Let’s put this in perspective – the legislature frequently disregards state law in other aspects of school funding. If the letter of the law is to be interpreted so strictly as to justify the demand to return the extra payments, then the state should be consistent, and pay the $70M it owes to the districts for shortfalls for costs in transportation, special education, the state’s share of KPERS, in-service professional development, and food services as required by law.
This year the transportation costs of Shawnee Mission School District were $4.4 million, of which the state only covered $3 million even though it is obligated by the constitution to cover the full costs. Each year the district must make up the difference by taking money from classrooms and other operational funds. By the letter of the law, the state owes SMSD $1.4 million more than it paid in the current fiscal year (and that is only counting the shortfall in transportation aid and not of the other areas).
How does it make sense for SMSD to return $1.1 million of the $3 million it received in transportation aid when the state should have paid SMSD the full $4.4 million to start with?
“Are you pro-earthquake or anti-earthquake?”: This is the question that I and Rep. Mary Martha Good of El Dorado will be asking our fellow legislators this week as we inquire who wants to co-sponsor legislation to reduce man-made earthquakes in Kansas.
Before last year we did not know for certain what was causing the dramatic spike in earthquakes in the past few years, but now with new information we do. The U.S. Geological Survey study of March 2017 says all recent Oklahoma and Kansas earthquakes are caused by injection (related to fracking). A new scientific technique developed at Stanford can definitively distinguish between man-made and natural quakes based on wave pattern.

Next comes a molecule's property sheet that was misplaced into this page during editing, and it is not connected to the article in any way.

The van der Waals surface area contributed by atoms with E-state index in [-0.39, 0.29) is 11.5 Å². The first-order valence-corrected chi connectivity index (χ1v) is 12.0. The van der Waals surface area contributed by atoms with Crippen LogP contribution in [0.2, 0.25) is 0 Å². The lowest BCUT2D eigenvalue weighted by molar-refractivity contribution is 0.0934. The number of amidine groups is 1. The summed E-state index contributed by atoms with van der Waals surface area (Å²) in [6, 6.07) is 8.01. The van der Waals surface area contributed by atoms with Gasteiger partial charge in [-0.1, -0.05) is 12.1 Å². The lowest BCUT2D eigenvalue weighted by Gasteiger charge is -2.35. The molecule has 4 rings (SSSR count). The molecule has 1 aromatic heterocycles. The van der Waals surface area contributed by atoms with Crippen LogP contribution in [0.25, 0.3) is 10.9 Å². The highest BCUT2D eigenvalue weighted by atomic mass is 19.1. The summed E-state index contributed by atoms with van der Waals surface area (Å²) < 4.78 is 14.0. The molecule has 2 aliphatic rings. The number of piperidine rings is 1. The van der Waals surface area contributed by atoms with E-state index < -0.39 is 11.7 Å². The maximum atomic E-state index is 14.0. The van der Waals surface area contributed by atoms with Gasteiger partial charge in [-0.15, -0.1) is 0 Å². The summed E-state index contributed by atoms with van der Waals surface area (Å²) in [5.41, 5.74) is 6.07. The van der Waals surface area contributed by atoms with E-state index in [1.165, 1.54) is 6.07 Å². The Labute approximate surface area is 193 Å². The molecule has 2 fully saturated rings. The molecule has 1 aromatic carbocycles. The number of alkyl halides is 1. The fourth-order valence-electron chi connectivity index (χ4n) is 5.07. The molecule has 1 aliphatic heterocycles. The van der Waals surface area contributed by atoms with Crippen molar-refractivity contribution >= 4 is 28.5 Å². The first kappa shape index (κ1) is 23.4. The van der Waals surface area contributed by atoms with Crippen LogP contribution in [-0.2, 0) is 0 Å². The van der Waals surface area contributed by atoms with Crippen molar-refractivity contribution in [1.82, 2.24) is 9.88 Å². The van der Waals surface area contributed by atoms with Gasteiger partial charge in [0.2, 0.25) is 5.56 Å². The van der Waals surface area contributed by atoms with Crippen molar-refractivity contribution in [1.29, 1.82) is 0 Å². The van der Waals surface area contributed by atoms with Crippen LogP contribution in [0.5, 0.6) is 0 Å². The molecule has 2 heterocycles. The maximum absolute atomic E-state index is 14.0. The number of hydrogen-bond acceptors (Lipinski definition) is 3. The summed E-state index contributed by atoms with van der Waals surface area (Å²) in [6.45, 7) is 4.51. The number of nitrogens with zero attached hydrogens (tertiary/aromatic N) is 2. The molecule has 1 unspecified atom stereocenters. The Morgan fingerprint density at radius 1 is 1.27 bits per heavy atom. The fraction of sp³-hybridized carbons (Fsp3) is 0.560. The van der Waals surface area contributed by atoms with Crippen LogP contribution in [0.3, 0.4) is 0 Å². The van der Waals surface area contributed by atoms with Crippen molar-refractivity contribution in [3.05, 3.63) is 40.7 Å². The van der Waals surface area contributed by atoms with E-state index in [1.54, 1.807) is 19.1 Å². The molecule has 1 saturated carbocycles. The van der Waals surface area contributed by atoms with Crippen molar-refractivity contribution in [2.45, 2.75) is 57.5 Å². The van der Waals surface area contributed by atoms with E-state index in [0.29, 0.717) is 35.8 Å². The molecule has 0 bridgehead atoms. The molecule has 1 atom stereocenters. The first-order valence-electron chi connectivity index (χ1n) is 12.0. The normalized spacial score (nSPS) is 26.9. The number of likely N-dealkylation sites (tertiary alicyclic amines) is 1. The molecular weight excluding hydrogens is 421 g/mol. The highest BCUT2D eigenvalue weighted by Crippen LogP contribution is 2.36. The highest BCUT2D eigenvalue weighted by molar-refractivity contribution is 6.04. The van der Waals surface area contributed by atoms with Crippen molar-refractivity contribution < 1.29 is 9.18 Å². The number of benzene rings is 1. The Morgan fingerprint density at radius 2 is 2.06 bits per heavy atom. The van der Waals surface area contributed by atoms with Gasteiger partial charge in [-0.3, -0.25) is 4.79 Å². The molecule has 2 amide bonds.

When the current Kansas Corporation Commission regulations were written, the causal connection between high-pressure injection and earthquakes was not understood. We need safe, uniform regulation across the state of injection wells, along with improvements to the KCC notification process to the public when permits of such wells are granted.
Limit caps set by the KCC last year on the injection-volume of waste water into wells in south central Kansas have greatly reduced the number of earthquakes, and shows that the KCC knows how to stop earthquakes. They need to go further. We need to get back to zero to three per year on average, not several hundred.
Currently, if a private home or a public building suffers serious earthquake damage, the home owner or taxpayers are on the hook to pay for repairs, instead of those who profit from injection wells. The legislation would establish a trust fund for the KCC, to be paid into by the well owners – calculated at $.01 per 100 barrels of injection – which would fund program administration of well data and monitoring, water testing, and grants to uncompensated earthquake victims. Another part of the proposal would have the owners buy liability insurance, just as we all do for the privilege of driving a car; it would be protection not only for future victims of damage, but for the oil and gas industry, too.
Please feel free to contact me with your comments and questions. My statehouse office number is 54-S, and my office phone is 785-296-7651. My email address is firstname.lastname@example.org. I am also working to keep constituents informed via Facebook.